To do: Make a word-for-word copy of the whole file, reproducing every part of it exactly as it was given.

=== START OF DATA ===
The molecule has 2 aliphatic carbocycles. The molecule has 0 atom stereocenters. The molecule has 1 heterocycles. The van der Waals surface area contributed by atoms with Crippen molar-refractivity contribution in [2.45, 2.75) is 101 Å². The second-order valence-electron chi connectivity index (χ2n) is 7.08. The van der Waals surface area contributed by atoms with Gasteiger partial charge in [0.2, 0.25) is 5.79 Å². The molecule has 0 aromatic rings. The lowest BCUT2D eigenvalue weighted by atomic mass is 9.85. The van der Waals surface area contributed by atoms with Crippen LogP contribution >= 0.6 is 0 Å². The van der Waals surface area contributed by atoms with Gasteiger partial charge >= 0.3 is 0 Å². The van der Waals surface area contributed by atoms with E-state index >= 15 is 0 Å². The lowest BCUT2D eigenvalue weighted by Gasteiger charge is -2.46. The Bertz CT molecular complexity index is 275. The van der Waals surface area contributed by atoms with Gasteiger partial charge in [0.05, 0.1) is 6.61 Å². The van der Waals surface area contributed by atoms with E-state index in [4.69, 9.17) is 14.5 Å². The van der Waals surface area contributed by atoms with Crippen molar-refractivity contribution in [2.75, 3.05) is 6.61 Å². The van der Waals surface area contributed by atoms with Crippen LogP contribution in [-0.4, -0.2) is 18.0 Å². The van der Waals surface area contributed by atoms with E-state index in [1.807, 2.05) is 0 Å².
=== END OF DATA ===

The molecule has 2 aliphatic carbocycles. The molecule has 0 atom stereocenters. The molecule has 1 heterocycles. The van der Waals surface area contributed by atoms with Crippen molar-refractivity contribution in [2.45, 2.75) is 101 Å². The second-order valence-electron chi connectivity index (χ2n) is 7.08. The van der Waals surface area contributed by atoms with Gasteiger partial charge in [0.2, 0.25) is 5.79 Å². The molecule has 0 aromatic rings. The lowest BCUT2D eigenvalue weighted by atomic mass is 9.85. The van der Waals surface area contributed by atoms with Crippen LogP contribution >= 0.6 is 0 Å². The van der Waals surface area contributed by atoms with Gasteiger partial charge >= 0.3 is 0 Å². The van der Waals surface area contributed by atoms with E-state index >= 15 is 0 Å². The lowest BCUT2D eigenvalue weighted by Gasteiger charge is -2.46. The Bertz CT molecular complexity index is 275. The van der Waals surface area contributed by atoms with Gasteiger partial charge in [0.05, 0.1) is 6.61 Å². The van der Waals surface area contributed by atoms with E-state index in [4.69, 9.17) is 14.5 Å². The van der Waals surface area contributed by atoms with Crippen molar-refractivity contribution in [2.75, 3.05) is 6.61 Å². The van der Waals surface area contributed by atoms with Crippen LogP contribution in [-0.4, -0.2) is 18.0 Å². The van der Waals surface area contributed by atoms with E-state index in [1.807, 2.05) is 0 Å².